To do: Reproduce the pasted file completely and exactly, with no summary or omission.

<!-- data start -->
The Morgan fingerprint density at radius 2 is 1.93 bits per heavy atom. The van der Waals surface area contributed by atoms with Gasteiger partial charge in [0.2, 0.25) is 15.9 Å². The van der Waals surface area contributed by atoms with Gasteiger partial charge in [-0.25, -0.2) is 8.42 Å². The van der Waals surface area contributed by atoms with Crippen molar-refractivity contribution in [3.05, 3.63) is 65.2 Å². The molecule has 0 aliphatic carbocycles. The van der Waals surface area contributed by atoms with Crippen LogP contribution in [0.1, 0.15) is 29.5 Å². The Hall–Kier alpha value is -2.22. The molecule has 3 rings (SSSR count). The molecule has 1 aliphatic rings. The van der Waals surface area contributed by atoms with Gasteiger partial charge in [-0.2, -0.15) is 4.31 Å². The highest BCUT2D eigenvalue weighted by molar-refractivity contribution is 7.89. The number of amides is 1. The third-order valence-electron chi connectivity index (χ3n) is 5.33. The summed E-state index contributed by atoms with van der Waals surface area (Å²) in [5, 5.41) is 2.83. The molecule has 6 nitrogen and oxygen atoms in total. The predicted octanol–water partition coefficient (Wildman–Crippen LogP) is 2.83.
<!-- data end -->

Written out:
The Morgan fingerprint density at radius 2 is 1.93 bits per heavy atom. The van der Waals surface area contributed by atoms with Gasteiger partial charge in [0.2, 0.25) is 15.9 Å². The van der Waals surface area contributed by atoms with Gasteiger partial charge in [-0.25, -0.2) is 8.42 Å². The van der Waals surface area contributed by atoms with Crippen molar-refractivity contribution in [3.05, 3.63) is 65.2 Å². The molecule has 0 aliphatic carbocycles. The van der Waals surface area contributed by atoms with Crippen LogP contribution in [0.1, 0.15) is 29.5 Å². The Hall–Kier alpha value is -2.22. The molecule has 3 rings (SSSR count). The molecule has 1 aliphatic rings. The van der Waals surface area contributed by atoms with Gasteiger partial charge in [-0.2, -0.15) is 4.31 Å². The highest BCUT2D eigenvalue weighted by molar-refractivity contribution is 7.89. The number of amides is 1. The third-order valence-electron chi connectivity index (χ3n) is 5.33. The summed E-state index contributed by atoms with van der Waals surface area (Å²) in [5, 5.41) is 2.83. The molecule has 6 nitrogen and oxygen atoms in total. The predicted octanol–water partition coefficient (Wildman–Crippen LogP) is 2.83.